Nettles

Plant: Nettles
Botanical Name: Urtica urens, U. dioica, and U. pilulifera

Synonyms, Country Names: According to Henry NIcholson Ellacombe, in The Plant-Lore and Garden-Craft of Shakespeare (Ellacombe) England has two native species of Nettles (Urtica urens and U. dioica) with sufficiently strong stinging qualities, and also a third (U. pilulifera) which is very curious in its manner of bearing its female flowers in clusters of compact little balls and far more virulent than either of the native species. Both the Latin and the English name of the plant record its qualities Nettle is (etymologically) the same word as needle, and Urtica is from uro, to burn.
Shakespeare calls the plant nettles in 12 of the 13 plays in which it is referenced. In Twelfth Night, Sir Toby says “How now, my Nettle of India..” Act 2., Scene v. Ellacombe indicted that this name had puzzled the commentator and that it is probably not the true reading; but, if it is the true reading, it may only mean a Nettle of extra-stinging quality. Botanical.com, the electronic version of “A Modern Herbal,” published by Mrs. M. Grieve in 1931, (Botanical.com) gave the names of two species of Indian nettles, which are most virulent. She further states that the Urticanceae Family is widely spread over the world and contains about 500 species. She lists a number of common names including common nettle, stinging nettle, white dead nettle, and others.

Symbolic:

Quotations: Crown’d with rank Fumiter and Furrow-weeds,
With Burdocks, Hemlock, Nettles, Cuckoo-flowers.

Cordelia, King Lear, Act IV, Scene 4.
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Crow-flowers, Nettles, Daisies, and Long Purples.

Queen Gertrude, Hamlet, Act IV, Scene 7.
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He’s sow’t with Nettle-seed.

Antonio, The Tempest, Act II, Scene 1.
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Look for thy reward
Among the Nettles at the Elder Tree.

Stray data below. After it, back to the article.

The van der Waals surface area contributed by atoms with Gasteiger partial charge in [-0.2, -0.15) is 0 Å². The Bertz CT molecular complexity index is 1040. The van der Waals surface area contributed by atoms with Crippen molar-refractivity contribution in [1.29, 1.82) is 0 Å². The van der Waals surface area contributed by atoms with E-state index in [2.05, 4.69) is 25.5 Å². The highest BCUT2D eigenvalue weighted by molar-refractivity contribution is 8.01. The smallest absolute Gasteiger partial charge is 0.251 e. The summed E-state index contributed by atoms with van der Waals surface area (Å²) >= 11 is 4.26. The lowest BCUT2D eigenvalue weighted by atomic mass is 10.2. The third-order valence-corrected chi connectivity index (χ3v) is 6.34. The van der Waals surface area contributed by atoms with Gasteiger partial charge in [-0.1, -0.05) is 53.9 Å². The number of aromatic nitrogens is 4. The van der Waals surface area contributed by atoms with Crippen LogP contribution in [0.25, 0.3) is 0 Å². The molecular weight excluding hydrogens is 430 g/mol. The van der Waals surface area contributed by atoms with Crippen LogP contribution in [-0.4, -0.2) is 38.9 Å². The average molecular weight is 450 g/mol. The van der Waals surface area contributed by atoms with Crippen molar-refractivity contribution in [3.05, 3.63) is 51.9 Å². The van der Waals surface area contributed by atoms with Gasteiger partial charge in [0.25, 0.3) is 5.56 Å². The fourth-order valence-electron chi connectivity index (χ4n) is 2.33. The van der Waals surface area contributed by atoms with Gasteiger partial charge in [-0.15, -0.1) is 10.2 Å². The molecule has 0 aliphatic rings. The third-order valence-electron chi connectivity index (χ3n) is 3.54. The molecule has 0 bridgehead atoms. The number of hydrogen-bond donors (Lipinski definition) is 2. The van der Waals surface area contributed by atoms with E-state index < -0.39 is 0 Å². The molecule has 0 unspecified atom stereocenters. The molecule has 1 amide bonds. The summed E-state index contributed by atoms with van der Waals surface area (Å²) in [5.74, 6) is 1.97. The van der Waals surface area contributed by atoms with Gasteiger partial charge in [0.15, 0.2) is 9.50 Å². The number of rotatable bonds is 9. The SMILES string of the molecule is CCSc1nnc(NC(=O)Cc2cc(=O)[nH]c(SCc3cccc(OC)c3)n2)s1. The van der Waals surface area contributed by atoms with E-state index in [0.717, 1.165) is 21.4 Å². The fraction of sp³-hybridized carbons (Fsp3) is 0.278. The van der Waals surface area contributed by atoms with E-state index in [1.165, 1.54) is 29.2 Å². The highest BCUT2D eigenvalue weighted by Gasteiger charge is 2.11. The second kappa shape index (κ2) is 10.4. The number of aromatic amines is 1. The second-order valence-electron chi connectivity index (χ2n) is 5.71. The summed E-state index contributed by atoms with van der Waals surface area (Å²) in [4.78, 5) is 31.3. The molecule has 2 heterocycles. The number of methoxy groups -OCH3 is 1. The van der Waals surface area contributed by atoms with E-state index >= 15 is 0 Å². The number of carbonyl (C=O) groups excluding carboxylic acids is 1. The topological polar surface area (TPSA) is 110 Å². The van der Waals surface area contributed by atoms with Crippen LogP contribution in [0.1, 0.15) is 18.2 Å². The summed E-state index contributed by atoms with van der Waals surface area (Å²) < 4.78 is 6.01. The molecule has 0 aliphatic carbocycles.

Saturninus, Titus Andronicus, Act II, Scene 3.
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How now, my Nettle of India?

Sir Toby, Twelfth Night, Act II, Scene 5.
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Yield stringing Nettles to my enemies.

King Richard, Richard II, Act III, Scene 2.
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I tell you, my lord fool, out of this Nettle, danger,
we pluck this flower, safety.

Hotspur, Henry IV, Part I. Act II. Scene 3.
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The Strawberry grows underneath the Nettle.

Ely, Henry V, Act I, Scene 1.
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I’ll spring up in his tears, an ‘twere a Nettle against May.

Cressida, Troilus and Cressida, Act I, Scene 2.
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We call a Nettle but a Nettle, and
The fault of fools but folly.

Menenius, Coriolanus, Act II, Scene 2.
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Goads, Thorns, Nettles, tails of wasps.

Laertes, The Winter’s Tale, Act I, Scene 2.
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If we will plant Nettles or sow Lettuce.

Iago, Othello, Act I, Scene 3.
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Who do bear thy yoke
As ‘twer a wreath of roses, yet is heavier